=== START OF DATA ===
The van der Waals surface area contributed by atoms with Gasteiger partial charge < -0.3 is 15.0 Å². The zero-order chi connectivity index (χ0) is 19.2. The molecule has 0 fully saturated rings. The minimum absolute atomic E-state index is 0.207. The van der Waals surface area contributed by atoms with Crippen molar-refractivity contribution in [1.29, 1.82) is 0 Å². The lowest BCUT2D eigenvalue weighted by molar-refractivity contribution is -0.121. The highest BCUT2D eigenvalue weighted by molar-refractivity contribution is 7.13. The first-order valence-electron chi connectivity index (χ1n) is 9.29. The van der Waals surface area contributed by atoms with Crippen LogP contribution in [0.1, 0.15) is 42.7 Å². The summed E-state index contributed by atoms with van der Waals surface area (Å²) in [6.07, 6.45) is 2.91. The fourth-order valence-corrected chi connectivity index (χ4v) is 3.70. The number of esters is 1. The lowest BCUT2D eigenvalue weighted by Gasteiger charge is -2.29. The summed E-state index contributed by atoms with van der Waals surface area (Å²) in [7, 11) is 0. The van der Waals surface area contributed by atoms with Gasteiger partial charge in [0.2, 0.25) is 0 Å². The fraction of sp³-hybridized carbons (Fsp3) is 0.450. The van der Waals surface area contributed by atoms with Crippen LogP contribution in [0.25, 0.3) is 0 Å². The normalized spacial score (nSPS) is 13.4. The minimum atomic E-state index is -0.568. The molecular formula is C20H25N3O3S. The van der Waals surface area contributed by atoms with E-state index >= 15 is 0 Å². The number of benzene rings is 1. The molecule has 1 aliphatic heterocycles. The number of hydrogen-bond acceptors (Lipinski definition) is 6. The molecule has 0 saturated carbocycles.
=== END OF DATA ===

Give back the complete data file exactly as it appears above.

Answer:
The van der Waals surface area contributed by atoms with Gasteiger partial charge < -0.3 is 15.0 Å². The zero-order chi connectivity index (χ0) is 19.2. The molecule has 0 fully saturated rings. The minimum absolute atomic E-state index is 0.207. The van der Waals surface area contributed by atoms with Crippen molar-refractivity contribution in [1.29, 1.82) is 0 Å². The lowest BCUT2D eigenvalue weighted by molar-refractivity contribution is -0.121. The highest BCUT2D eigenvalue weighted by molar-refractivity contribution is 7.13. The first-order valence-electron chi connectivity index (χ1n) is 9.29. The van der Waals surface area contributed by atoms with Crippen LogP contribution in [0.1, 0.15) is 42.7 Å². The summed E-state index contributed by atoms with van der Waals surface area (Å²) in [6.07, 6.45) is 2.91. The fourth-order valence-corrected chi connectivity index (χ4v) is 3.70. The number of esters is 1. The lowest BCUT2D eigenvalue weighted by Gasteiger charge is -2.29. The summed E-state index contributed by atoms with van der Waals surface area (Å²) in [7, 11) is 0. The van der Waals surface area contributed by atoms with Gasteiger partial charge in [0.2, 0.25) is 0 Å². The fraction of sp³-hybridized carbons (Fsp3) is 0.450. The van der Waals surface area contributed by atoms with Crippen LogP contribution in [0.25, 0.3) is 0 Å². The normalized spacial score (nSPS) is 13.4. The minimum atomic E-state index is -0.568. The molecular formula is C20H25N3O3S. The van der Waals surface area contributed by atoms with E-state index >= 15 is 0 Å². The number of benzene rings is 1. The molecule has 1 aliphatic heterocycles. The number of hydrogen-bond acceptors (Lipinski definition) is 6. The molecule has 0 saturated carbocycles.